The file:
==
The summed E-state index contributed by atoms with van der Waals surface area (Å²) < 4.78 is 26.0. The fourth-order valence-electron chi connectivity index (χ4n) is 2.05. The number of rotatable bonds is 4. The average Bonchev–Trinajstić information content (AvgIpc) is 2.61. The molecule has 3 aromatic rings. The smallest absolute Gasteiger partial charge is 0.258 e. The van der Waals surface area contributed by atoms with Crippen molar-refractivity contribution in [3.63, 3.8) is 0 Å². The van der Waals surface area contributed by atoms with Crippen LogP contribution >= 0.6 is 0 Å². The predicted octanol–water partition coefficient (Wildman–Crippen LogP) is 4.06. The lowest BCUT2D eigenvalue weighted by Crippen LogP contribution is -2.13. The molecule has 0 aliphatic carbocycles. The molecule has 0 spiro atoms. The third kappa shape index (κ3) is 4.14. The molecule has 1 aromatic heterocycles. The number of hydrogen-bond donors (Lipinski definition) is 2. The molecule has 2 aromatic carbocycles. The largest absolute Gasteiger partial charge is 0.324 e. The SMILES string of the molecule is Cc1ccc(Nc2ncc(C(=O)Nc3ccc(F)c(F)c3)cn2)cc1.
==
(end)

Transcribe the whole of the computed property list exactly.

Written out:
The summed E-state index contributed by atoms with van der Waals surface area (Å²) < 4.78 is 26.0. The fourth-order valence-electron chi connectivity index (χ4n) is 2.05. The number of rotatable bonds is 4. The average Bonchev–Trinajstić information content (AvgIpc) is 2.61. The molecule has 3 aromatic rings. The smallest absolute Gasteiger partial charge is 0.258 e. The van der Waals surface area contributed by atoms with Crippen molar-refractivity contribution in [3.63, 3.8) is 0 Å². The van der Waals surface area contributed by atoms with Crippen LogP contribution >= 0.6 is 0 Å². The predicted octanol–water partition coefficient (Wildman–Crippen LogP) is 4.06. The lowest BCUT2D eigenvalue weighted by Crippen LogP contribution is -2.13. The molecule has 0 aliphatic carbocycles. The molecule has 0 spiro atoms. The third kappa shape index (κ3) is 4.14. The molecule has 1 aromatic heterocycles. The number of hydrogen-bond donors (Lipinski definition) is 2. The molecule has 2 aromatic carbocycles. The largest absolute Gasteiger partial charge is 0.324 e. The SMILES string of the molecule is Cc1ccc(Nc2ncc(C(=O)Nc3ccc(F)c(F)c3)cn2)cc1.